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Jeremy Lamb's regular season performance won't get him playing time in the NBA Playoffs

How did newcomer Jeremy Lamb do this season and what are his prospects looking like as the Hornets head into the playoffs?

Jeff Hanisch-USA TODAY Sports

Olll' Jeremy Long Lambs (wingspan?...anyone?)

The guy has had an interesting year for sure. In one of the quickest contract extensions the NBA has ever seen, the Hornets like an over-eager boyfriend offered Lamb a three year contact extension after only the first three games of the regular season.

In fairness, Lamb was sort of an immediate success in the Queen City. A kind of sixth-man aficionado with the youth and skill and physical tools to make you think that down the road...who knows?

I mean he was doing things like this, the day AFTER signing the extension (start at 35 sec in):

And now it's gone to hell. Well, mostly. He actually logged the dreaded "DNP - Coach's Decision" Tuesday vs. the Boston Celtics. Not exactly how the team envisioned their new shooting guard's role after the first four games, but I guess that's why they play the full 82.

At the moment, Lamb is at the end of the bench with sharpshooting lovable journeyman Troy Daniels eating up the majority of his minutes and D-League call-ups like Jorge Gutierrez getting first dibs come garbage time.

But why? What happened?

Well, it’s always difficult to say. As many pundits never admit, we're not at practice or in huddles or in locker rooms. Maybe Jeremy's behavior in film session borders on undiagnosed narcolepsy. I DON'T KNOW.

However, we can make an educated guess, and my most educated of guesses is that Lamb is a M.E.G. - Mental Error Guy.

Teams have all kinds of guys. Nice Guys, Mean Guys, Hustle Guys, Attitude Guys. It takes all kinds, etc. And just from watching the vast, vast majority of the Hornets slate this year, it seems that Lamb is constantly slipping up on what by all accounts seems to be a very tightly Clifford-run ship.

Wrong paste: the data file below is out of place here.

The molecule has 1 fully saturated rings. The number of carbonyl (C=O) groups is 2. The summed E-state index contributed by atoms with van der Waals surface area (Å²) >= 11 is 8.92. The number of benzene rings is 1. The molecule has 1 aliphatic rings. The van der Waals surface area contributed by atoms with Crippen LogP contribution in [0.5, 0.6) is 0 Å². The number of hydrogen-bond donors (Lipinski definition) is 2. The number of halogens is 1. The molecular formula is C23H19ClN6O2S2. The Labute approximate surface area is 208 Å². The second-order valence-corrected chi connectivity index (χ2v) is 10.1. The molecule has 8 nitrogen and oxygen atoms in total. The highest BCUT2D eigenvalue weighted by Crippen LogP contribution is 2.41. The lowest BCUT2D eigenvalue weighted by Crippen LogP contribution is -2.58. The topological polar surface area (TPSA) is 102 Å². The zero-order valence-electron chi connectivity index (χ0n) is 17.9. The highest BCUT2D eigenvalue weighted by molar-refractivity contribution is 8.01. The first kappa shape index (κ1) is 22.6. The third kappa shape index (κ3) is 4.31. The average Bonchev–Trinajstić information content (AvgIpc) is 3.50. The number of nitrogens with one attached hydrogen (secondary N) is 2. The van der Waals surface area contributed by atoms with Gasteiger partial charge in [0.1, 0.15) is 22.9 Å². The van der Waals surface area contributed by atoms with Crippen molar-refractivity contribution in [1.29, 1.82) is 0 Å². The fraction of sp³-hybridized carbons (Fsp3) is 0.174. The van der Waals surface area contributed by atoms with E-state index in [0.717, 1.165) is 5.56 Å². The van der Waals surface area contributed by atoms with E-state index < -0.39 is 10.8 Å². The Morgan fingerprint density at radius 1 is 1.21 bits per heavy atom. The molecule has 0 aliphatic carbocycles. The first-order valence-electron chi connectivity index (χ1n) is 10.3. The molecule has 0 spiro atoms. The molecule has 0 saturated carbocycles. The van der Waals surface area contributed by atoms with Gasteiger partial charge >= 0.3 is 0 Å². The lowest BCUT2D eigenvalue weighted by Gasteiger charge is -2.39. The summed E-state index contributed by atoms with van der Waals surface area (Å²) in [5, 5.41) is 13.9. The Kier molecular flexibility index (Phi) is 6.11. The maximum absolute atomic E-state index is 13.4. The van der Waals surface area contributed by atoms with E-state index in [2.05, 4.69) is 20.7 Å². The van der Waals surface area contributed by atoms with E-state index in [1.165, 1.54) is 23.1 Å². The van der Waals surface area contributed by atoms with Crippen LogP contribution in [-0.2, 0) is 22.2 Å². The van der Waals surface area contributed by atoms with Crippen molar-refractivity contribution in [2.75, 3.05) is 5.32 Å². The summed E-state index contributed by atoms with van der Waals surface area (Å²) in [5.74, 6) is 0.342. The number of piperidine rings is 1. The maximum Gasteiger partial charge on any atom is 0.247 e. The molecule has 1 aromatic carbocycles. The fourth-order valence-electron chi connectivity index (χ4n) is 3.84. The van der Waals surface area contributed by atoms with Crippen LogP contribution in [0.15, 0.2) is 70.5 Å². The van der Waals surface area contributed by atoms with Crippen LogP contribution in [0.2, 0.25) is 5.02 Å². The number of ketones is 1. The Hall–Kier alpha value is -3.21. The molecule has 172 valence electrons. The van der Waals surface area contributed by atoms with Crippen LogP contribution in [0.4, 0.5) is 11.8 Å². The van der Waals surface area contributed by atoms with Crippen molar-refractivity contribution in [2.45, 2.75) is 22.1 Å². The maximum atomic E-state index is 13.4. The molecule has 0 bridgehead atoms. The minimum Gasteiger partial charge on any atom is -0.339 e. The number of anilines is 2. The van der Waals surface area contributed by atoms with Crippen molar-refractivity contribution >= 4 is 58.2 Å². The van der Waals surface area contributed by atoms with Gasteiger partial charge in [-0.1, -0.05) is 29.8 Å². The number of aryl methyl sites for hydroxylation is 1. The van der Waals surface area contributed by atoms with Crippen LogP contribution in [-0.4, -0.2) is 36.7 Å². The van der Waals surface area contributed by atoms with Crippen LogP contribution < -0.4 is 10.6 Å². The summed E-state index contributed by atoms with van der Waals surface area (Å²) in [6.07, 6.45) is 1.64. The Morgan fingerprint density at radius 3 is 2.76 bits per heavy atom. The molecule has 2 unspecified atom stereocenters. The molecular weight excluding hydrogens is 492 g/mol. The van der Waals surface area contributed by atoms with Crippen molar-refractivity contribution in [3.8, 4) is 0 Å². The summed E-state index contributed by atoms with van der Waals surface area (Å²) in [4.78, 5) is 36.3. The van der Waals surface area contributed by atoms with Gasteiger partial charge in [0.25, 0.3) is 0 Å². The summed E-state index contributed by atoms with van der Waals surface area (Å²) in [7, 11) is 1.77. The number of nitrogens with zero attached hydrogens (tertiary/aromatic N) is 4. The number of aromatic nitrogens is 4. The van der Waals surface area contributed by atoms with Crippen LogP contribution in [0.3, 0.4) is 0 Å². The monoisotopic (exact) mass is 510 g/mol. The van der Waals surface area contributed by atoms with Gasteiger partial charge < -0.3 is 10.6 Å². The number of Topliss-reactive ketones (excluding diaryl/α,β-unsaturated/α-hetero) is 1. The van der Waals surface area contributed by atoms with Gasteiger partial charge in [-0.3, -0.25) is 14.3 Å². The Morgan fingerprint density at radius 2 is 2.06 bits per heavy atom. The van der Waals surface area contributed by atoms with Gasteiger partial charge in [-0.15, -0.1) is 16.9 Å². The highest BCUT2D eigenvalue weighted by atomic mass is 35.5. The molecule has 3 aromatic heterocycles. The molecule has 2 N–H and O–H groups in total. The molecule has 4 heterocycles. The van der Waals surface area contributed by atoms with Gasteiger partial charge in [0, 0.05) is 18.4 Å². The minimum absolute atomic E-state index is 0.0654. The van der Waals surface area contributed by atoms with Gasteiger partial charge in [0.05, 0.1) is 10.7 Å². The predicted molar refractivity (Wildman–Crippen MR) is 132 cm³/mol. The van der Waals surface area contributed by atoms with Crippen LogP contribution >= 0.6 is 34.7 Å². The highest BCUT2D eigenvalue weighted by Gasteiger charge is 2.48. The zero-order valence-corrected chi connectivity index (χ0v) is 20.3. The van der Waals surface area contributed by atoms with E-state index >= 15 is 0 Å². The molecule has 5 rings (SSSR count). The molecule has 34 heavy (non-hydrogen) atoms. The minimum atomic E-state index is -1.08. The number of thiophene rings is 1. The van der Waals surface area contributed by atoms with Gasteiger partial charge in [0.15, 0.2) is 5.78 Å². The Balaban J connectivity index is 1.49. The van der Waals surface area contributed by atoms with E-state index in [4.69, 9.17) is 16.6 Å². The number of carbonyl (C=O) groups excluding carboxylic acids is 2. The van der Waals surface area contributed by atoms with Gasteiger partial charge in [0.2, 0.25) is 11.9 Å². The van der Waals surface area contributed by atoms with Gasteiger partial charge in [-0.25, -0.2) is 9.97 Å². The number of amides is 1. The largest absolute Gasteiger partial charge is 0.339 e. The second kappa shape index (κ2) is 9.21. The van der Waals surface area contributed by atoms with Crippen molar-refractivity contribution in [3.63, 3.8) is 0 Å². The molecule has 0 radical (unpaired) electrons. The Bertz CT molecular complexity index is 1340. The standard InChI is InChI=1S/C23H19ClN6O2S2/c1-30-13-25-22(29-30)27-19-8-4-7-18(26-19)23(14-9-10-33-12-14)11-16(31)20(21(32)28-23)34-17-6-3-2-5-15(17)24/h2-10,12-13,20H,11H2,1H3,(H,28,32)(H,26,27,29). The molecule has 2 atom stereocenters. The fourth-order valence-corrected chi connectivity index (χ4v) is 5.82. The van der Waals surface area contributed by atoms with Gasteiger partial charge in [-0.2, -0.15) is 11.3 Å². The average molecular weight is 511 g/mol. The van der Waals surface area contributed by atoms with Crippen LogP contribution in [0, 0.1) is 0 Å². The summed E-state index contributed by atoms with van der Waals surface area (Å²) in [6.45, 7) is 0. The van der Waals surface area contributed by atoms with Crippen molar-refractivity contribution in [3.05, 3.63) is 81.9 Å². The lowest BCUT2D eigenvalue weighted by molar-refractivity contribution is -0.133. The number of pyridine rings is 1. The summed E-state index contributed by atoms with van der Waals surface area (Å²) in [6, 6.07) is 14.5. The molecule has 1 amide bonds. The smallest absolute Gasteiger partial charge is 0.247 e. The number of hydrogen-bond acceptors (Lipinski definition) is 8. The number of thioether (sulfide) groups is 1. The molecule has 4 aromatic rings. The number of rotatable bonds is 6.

For whatever reason, whether its botching a defensive rotation, not knowing an offensive set, missing a box out, or taking a bad shot, Lamb’s issues like many players look from the outside to be originating from between his ears. A shame really, considering he has the physical tools that someone like the aforementioned Daniels will never have, and the skillset and ease-of-play that guys like his former teammate P.J. Hairston probably never will.

But none of that matters when you're prone to mental lapses on a team that prides itself in having none (see: turnover league rankings).

More than likely Lamb will get little time in the playoffs. A bummer considering some of his best performances came against some of the league’s best, including his season-high 22 against Golden State, and performances of 18 and 19 against the Clippers.

Look, with all of the talk at the start of the season on how much Lamb’s game had improved, looking back over the entire season, you'll see that really his output has been fairly similar to years past. It’s probably fair to say that Lamb is who we (and specifically people in Oklahoma City) thought he was. A 7th to 9th man.

All is not lost though, as one thing that’s easy to forget about Lamb is that he’s actually the same age as rookie Frank Kaminsky - 23. Not bad, right? Sure he’s been in the league longer, but the Hornets were right to lock him up for the next few years, and on a pretty decent contract especially considering the coming TV deal.

Here's to a postseason turnaround for Ol' Jeremy Long Lambs. He's got the potential, and Lord knows the Charlotte could use him. Let's hope he puts it together.